Democratic Disappointments, Authoritarian Reformists, and Political Equilibria

My old friend and colleague Kevin Fogg recently mused about how many pro-democracy figures in Southeast Asia have proven to be disappointing in office, whereas so many anti-democratic figures are proving to be very important for liberalizing movements in the region. Think of Mahathir Mohamad—Malaysia’s long time authoritarian ruler—now advocating for political liberalization; think of Aung San Suu Kyi—Nobel Peace Laureate and former political prisoner—who remains silent on issues of grave import in Burma.

His post asks some interesting questions, but I think it reflects a common belief that the views of individual elites are central to understanding the essence of a country’s politics. There are lots of people who demand reform and openness in Malaysia, but when Mahathir does, this clearly changes the game. This belief in turn draws on a common view that the problem of political reform is getting the right people with the right beliefs in office. That is why it is so disappointing when someone like Aung San Suu Kyi fails to live up to her reputation once in office, and why it is so important for so many to ask whether Mahathir has “really” had a change of heart.

From my perspective, though, it is useful to remember decades of research in comparative politics has argued that the character of a political regime is not a function of the views of its elites. There is no consensus that mass democratic values cause democracy (although the literature examining this proposition continues to develop), and there is hardly any rigorous evidence that democracy emerges because liberals or democrats come to power. My own preferred interpretation, one widely shared in the literature since O’Donnell and Schmitter, is that democracy is an equilibrium, the outcome of struggles among individuals and factions, none of whom may actually value democracy but who may nevertheless find themselves overseeing a democratic regime because no one faction can defeat all others (one such account, by Przeworski, is here).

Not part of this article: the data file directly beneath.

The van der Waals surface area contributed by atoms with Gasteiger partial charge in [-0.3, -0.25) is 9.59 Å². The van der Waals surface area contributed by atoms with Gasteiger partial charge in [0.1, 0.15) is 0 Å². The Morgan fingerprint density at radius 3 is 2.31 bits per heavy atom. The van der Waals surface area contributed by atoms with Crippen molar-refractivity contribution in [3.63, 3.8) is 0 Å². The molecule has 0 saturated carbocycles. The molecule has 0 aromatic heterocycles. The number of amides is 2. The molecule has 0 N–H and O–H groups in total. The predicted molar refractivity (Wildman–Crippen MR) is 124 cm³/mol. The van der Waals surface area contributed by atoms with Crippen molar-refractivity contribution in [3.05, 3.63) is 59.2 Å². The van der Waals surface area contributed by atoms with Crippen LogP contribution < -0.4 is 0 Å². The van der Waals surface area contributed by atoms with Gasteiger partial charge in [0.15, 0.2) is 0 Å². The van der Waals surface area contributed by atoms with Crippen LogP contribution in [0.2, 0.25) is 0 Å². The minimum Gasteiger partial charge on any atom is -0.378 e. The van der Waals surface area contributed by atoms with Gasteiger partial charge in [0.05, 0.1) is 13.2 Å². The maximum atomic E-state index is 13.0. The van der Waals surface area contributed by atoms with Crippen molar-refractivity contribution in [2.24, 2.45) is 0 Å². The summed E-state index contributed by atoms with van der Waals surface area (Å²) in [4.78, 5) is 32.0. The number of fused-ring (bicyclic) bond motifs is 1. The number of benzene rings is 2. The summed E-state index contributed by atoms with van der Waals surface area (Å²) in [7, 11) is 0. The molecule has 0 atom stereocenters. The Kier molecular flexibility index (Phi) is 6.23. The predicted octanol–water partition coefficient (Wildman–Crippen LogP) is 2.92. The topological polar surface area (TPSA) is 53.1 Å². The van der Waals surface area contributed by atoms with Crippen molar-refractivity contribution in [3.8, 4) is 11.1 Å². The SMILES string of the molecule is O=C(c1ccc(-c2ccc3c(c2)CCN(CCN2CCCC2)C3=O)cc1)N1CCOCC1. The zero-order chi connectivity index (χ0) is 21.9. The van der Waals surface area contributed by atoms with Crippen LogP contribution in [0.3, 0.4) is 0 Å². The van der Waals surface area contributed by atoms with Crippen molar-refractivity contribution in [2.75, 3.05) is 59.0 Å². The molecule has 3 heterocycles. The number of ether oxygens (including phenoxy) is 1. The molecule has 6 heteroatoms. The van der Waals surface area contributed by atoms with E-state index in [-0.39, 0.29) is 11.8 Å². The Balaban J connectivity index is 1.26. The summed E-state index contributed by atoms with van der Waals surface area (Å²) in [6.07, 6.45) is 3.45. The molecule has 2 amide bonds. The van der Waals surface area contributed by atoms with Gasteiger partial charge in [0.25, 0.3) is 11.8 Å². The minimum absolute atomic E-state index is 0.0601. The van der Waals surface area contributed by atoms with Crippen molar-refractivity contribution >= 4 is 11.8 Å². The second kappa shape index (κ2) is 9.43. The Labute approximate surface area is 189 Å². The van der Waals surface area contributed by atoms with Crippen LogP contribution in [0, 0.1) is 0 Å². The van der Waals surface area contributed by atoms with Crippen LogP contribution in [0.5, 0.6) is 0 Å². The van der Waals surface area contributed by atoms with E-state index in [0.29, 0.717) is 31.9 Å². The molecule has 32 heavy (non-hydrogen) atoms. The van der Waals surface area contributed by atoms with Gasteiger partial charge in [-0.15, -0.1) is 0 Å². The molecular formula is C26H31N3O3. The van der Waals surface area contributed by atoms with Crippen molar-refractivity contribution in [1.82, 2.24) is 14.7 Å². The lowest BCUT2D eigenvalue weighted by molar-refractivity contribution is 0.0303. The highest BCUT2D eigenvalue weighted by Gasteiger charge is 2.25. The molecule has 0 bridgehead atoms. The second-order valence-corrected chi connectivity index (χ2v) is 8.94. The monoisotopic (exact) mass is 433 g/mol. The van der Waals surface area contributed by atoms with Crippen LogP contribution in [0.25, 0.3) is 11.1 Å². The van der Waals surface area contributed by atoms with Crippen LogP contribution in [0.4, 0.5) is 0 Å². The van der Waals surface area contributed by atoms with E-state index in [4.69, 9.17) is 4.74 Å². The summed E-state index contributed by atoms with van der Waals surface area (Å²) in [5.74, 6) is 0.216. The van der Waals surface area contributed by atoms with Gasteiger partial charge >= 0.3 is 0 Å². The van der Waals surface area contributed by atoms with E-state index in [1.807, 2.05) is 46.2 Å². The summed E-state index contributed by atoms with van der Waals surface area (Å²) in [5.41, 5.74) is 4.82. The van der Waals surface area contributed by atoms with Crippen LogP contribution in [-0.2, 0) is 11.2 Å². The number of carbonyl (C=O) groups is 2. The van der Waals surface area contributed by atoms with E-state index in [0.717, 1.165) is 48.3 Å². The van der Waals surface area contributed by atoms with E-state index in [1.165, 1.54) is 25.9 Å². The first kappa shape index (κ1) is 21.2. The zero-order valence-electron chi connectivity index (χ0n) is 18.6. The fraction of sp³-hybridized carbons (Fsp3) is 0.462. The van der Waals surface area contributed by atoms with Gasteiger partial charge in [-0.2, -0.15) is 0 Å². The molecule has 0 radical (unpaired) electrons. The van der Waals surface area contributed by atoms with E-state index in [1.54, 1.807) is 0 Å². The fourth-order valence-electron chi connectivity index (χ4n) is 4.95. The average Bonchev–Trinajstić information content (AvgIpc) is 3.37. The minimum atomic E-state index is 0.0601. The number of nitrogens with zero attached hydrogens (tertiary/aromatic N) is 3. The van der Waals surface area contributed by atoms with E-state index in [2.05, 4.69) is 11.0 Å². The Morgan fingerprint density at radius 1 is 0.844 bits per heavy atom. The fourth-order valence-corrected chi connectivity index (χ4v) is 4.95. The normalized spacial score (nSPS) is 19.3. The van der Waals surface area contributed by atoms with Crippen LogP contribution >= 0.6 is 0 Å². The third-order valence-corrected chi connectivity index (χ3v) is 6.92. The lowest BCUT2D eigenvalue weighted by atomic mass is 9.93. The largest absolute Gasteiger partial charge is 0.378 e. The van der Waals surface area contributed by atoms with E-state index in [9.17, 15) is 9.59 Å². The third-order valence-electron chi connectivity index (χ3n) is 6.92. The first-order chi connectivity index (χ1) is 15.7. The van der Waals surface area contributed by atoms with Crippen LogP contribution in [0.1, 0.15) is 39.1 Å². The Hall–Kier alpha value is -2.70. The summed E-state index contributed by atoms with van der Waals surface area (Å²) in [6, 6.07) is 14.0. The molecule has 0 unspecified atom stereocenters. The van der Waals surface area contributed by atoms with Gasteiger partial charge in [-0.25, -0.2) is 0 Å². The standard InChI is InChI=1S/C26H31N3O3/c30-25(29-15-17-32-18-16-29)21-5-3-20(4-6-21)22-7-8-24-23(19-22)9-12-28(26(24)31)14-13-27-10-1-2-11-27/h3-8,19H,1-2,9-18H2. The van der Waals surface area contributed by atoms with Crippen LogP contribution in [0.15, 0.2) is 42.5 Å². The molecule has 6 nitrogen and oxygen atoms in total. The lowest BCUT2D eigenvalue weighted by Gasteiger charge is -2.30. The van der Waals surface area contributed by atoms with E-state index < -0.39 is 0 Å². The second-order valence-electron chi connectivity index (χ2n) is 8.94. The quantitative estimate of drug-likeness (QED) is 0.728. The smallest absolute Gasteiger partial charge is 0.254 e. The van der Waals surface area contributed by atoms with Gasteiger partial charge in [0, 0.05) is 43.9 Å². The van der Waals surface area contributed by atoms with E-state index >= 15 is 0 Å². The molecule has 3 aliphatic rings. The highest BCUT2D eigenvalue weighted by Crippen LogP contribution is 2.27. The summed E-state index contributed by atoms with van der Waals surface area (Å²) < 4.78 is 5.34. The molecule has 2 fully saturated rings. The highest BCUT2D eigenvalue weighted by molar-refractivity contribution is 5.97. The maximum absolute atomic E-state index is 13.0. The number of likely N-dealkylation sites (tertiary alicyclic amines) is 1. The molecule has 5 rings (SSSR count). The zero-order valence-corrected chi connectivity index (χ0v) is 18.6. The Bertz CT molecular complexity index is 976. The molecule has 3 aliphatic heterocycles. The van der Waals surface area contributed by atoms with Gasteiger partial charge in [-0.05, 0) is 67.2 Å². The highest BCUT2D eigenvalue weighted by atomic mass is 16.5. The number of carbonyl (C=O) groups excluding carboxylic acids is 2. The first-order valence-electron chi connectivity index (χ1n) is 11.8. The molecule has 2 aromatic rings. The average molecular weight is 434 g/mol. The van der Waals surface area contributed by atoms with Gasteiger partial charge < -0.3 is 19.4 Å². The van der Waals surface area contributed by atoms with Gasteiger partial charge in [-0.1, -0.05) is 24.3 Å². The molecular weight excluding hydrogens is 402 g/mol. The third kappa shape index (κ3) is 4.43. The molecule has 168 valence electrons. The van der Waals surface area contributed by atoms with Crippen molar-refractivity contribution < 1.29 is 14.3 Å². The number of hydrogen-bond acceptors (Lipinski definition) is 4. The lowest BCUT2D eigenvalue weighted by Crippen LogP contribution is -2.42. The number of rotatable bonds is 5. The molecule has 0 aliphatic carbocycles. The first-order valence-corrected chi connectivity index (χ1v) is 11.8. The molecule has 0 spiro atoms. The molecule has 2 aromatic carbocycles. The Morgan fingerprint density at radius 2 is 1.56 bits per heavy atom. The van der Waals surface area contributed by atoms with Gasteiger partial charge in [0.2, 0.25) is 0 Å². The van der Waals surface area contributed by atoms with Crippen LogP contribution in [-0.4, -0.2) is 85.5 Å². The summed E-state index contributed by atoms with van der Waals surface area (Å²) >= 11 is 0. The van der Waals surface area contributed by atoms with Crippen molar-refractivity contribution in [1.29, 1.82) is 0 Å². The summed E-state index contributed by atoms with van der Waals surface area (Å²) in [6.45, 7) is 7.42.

Under such a perspective, it might be nice to know if Mahathir has had a change of heart, but it does not actually matter. He may drag Malaysia towards a more open politics because he favors openness, or because he detests Najib this is the only way to unseat him, or for any other reason. Likewise, Aung San Suu Kyi may have benefited from a moment of openness in the late 2000s, but the course of political change in Burma must not be reduced to her own voice. Much like oligarchy is not the politics of oligarchs, democracy is not rule by democrats. Keeping this in mind may indeed give those who favor greater political openness in Burma, Malaysia, and beyond cause for optimism.

Comment 1

  1. Felix Haass (@felixhaass) October 27, 2015

    Great post, thanks. I mostly agree with your general point that democracy is a to a great extent a function of the particular structure of a society. But I do believe there is some variance left that can be explained by agency variables. This recent JCR piece nicely illustrates this point One of the problem is, however, that it is notoriously hard to conceptualize and measure agency variables. And, we, as political scientists tend to favour structural explanations (because if it were all psychology, nothing would be left for us to explain… šŸ˜‰ )

    Again, since I’m a political scientist, too, I tend to agree with your general point about the structural drivers of democracy. Just thought we shouldn’t completely abandon agency.

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